Although Riddle has his sights set on Dan Hardy as his next foe, that is not the fight that Riddle is expecting.  This is not due to Silva avoiding his end of the deal, but rather because Riddle thinks he will want a better opponent.

“Dan Hardy’s fighting Matt Brown a month and a half after I fight,” explained Riddle.  “Like I said, the way I’m training and the way I feel, I feel really good, I’m in my groove. I’m not trying to wait four or five months to fight Dan Hardy, even if he wins.  I personally don’t think he’s going to beat Matt Brown.  Matt Brown’s going to knock him out.  I’m not really trying to be on a four-fight win streak and then fight Dan Hardy.  That just doesn’t sound cool to me at all.  I know I won’t get the fight with Dan Hardy.  Even though Joe Silva said I would, [Hardy] won’t sign the contract.  [John] Hathaway wants to fight me.  So, I’m thinking, after this fight, I’ll call Hathaway out.  Maybe we can make that happen.”

Another Englishman, Hathaway is a big step up for Riddle.  Hathaway, at only 25 years old, has been in the UFC almost as long as Riddle, but has been a pro for two years longer.  He’s on a three-fight winning streak with only one loss to Mike Pyle.  Hathaway also holds notable wins over Rick Story, Diego Sanchez and Pascal Krauss.  Assuming Riddle beats Mills, this would be a stellar bout for Joe Silva to put together.

Outside of MMA, Riddle keeps things on a pretty even keel, balancing family life with the typical life of a guy in his late-20’s.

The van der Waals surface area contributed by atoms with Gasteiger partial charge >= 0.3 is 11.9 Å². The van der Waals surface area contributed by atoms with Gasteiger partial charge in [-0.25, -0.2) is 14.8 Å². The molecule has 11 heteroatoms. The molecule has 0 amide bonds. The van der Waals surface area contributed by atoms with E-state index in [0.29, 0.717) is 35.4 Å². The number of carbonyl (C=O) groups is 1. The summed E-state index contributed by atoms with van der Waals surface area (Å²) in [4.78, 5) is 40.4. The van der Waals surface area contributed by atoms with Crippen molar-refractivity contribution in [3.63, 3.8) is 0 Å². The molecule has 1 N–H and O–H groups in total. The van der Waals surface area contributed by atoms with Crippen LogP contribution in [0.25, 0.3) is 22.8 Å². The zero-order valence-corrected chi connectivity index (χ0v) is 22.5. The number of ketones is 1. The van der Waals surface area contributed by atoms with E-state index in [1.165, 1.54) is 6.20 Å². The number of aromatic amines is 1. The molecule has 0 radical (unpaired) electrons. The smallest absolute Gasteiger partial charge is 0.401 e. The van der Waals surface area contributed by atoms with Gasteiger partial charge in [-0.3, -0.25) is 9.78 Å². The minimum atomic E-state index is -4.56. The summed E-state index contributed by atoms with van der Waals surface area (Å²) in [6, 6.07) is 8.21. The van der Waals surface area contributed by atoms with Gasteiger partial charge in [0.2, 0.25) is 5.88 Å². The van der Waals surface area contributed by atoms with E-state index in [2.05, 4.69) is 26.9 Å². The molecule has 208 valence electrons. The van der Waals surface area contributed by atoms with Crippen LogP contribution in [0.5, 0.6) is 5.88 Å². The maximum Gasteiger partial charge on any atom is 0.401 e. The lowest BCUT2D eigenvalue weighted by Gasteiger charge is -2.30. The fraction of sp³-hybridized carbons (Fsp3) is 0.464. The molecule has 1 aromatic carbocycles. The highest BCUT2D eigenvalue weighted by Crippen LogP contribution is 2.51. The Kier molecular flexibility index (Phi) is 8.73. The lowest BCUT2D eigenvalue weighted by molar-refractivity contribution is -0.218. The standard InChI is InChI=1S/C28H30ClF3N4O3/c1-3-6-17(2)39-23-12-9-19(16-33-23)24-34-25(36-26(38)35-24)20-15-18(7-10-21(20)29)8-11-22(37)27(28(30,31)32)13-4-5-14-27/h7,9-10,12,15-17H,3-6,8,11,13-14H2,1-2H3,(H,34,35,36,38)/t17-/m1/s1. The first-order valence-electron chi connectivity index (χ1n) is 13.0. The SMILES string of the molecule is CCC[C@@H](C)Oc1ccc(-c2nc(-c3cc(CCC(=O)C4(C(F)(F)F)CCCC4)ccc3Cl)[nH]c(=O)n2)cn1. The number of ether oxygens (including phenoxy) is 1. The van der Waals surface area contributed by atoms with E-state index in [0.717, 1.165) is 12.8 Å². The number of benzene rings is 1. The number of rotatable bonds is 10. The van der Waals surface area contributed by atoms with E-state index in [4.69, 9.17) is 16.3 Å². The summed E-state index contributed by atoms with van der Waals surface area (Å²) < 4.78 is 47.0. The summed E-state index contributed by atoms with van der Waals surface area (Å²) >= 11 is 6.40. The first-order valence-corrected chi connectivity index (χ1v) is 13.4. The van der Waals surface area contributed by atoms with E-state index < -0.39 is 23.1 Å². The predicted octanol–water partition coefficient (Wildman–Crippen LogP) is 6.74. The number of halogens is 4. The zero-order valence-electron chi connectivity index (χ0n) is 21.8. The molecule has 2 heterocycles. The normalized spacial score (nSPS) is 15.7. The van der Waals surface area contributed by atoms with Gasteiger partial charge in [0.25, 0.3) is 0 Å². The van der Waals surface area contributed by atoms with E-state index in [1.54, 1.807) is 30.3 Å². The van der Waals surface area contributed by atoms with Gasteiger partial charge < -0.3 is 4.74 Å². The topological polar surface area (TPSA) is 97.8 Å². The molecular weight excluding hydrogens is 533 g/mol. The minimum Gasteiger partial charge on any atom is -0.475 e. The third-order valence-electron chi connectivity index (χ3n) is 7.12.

“When I’m not training, I’ve got the fam, so I hang out with the kids and ma, you know?  I have a wife, and I hang out with them,” said Riddle.  “I’m really a family guy, but my last fight, I got sponsored by an electric skateboard company, and they gave me some skateboards that are like R.C. cars, except they’re meant for people and go about thirty miles an hour.  I rip around the streets in Vegas on my electric skateboard.  I hang out with some friends.  I take care of my family.  I have a dog, and I hang out with him too.  I play a lot of video games.  I eat a lot of food.  I enjoy the finer things in life.”

But don’t get the family man confused with the brawler.  Riddle has had all his pro fights in the UFC for a reason.

“I want people to know that, regardless of the outcome of a fight, I’m never upset,” Riddle confessed. “I don’t care if I win.  I don’t care if I lose.  I don’t care if I get a no-contest, to be honest.  I’m there to have fun.  I’m there to fight, and I’m going to put on a show.  Win, lose or draw, my goal is to inflict as much damage in 15 minutes as I can on the other person.  Let’s be honest, that’s what the fans love.  I’ve never heard a fan go crazy about a grappling match.  They like the Forrest Griffin/Stephan Bonnar’s, you know?  They love a war.  When I fight, that’s what I’m going for.  If that doesn’t happen, it’s usually because my opponent is not willing to step up.”

That’s what Riddle is all about.  He’s a light-hearted guy that wants to do one thing—entertain.  Fortunately, he knows what people really want to see.  Unlike some fighters that like to make a display of themselves outside the ring, Riddle wants to entertain in the cage, where the fans really want to see the action.

Matthew would like to thank Retail Design Group in Canada, Octagon Employment, Sammy’s Pizza in Calgary, Revgear, and everyone else who made this possible.  Follow Riddle on Twitter: @riddletuf7 

Top Photo: Matt Riddle (James Law/Heavy MMA)